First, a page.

"I think I'm one of a few players who could fit that bill," G-Mac said. "I've heard Victor described as an enigma and a tough kind of a guy to get your head around what he's thinking.
"His relaxed demeanour could be confused with nervousness or intimidation. I've kind of being trying to get close to him the last few months and spend a little time with him and I've found him to be a great guy.
"We do have a great team room this week with some dynamic personalities and I think Victor can bring a huge amount to this team. I'd love to play with him.
"We're definitely trying to pay attention to him in the team room and make sure that any questions he might have in his head get answered, that his mind is put at rest and he's ready to play some great golf this weekend."
Whoever gets to play with McIlroy on Friday morning, the 25-year-old World No 1 appears the perfect choice to hit the opening drive at this Ryder Cup.
There are few more intimidating places in sport than the first tee on Friday morning at the Ryder Cup and this will be ratcheted up several notches at Gleneagles, with more than 3,000 people packed into the vast stands erected around that teeing ground.
Few relish a challenge more and are better equipped to deal with it than McIlroy and, with the adrenaline flowing, nobody is capable of making a bigger or more important statement of intent for Europe in that first match than the Holywood native.
However, pairing him with Poulter in the opening fourball, as some suggest, represents an unnecessary gamble so early in the match, especially in view of the Englishman's poor form this season.
To give the opposition a chance to spike one of your big guns is perfectly acceptable, to offer them the opportunity of spiking two in the first game would be careless and, potentially, very damaging, as hapless Hal Sutton discovered when he opened with Tiger Woods and Phil Mickelson in Detroit in 2004.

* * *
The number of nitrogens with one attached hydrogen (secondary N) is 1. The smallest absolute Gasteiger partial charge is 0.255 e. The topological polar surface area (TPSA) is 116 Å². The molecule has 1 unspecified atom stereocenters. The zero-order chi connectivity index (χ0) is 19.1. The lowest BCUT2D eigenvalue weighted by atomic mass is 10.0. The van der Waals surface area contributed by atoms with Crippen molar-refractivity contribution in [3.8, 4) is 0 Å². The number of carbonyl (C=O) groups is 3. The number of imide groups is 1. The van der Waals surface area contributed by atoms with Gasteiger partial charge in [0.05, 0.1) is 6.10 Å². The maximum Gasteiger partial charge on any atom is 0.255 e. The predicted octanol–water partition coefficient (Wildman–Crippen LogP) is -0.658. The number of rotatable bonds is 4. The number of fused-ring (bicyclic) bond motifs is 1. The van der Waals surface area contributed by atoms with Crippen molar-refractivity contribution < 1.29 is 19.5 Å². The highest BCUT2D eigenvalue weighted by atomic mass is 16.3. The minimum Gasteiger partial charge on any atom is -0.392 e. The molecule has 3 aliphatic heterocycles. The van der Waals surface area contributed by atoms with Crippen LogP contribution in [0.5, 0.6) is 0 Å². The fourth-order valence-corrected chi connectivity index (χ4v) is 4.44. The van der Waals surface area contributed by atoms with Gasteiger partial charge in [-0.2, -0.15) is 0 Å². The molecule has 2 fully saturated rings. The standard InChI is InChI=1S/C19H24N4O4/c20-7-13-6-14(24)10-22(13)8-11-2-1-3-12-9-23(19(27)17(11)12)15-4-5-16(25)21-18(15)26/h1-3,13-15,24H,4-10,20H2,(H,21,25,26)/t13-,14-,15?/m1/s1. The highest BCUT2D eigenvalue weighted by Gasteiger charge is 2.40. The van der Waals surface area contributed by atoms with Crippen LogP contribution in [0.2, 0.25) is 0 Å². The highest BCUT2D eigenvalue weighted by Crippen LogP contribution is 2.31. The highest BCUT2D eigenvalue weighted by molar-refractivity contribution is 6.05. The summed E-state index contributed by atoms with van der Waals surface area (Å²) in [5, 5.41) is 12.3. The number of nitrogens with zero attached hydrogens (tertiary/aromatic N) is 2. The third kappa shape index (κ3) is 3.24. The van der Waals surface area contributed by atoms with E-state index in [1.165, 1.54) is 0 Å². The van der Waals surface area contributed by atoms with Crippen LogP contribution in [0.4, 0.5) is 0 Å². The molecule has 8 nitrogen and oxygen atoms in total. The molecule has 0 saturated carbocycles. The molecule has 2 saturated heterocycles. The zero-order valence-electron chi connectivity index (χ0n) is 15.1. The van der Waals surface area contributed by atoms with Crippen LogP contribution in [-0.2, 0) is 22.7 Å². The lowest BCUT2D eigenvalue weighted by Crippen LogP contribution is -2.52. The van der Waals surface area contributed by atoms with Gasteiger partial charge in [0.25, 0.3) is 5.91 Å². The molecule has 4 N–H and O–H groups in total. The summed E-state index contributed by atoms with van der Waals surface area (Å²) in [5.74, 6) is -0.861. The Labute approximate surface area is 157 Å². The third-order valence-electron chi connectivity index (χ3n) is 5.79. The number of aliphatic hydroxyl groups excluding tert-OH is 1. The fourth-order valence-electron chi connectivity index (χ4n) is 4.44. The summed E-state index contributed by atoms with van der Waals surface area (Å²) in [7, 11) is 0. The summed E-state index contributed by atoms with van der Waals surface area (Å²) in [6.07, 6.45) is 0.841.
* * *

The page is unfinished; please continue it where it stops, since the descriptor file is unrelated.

Few are better qualified than McDowell to talk about the tensions of playing that first shot on Friday, having done so at Medinah in 2012, when the opening session was foursomes.
Asked to compare hitting the opening shot and sinking a match-clinching point at the Ryder Cup, new dad McDowell said: "Playing those final holes at Celtic Manor was the most nerve-wracking experience of my life.
"I thought I'd be nervous going into the delivery room there four weeks ago but I don't think I'll ever be as tight or a nervous again in my life as I was on that back nine in 2010. It was pretty intense stuff.
"To make birdie on 16, like I did, and win that point was one of the highs of my career. Hitting the first tee shot at Medinah was a very bizarre experience. I was very calm and confident and ready to take it on when I went to the tee. The noise was amazing and everyone's excitement levels had peaked.
"I remember getting announced and, as I put my tee in the ground, the whole place going deathly silent and how bizarre that was.
"I remember standing over that tee shot and thinking to myself this is just the most bizarre feeling I've had in my life. I didn't put a good swing on it because my head genuinely was elsewhere.
"Afterwards I thought to myself that maybe I should have whipped up the crowd like Bubba (Watson) because I'd never heard anything like that silence."
Still there's really no comparison, he insists, between the Ryder Cup and having a first child (wife Kristin gave birth to daughter Vale three weeks ago).
"That changes something inside you for ever," said McDowell, who admits his head was still spinning from euphoria (or was it sleep deprivation?) when he played the BMW in Denver.
However, his feet are back on the ground; he's swinging well and feeling fresher than he did at Medinah, which, personally, had been a subdued Ryder Cup experience for McDowell.
He certainly has no fears for Poulter, his near-neighbour and recent practice partner at Lake Nona, going into this Ryder Cup.
"I think Poults is coming into this week like a guy who has won two of the last four Majors. To have that self-belief, even if it's not based on anything solid, is awesome," he said.
"I was hitting balls with him last week and he was charging me up. He's really up for this. That's why we call him the postman at the Ryder Cup - he always delivers."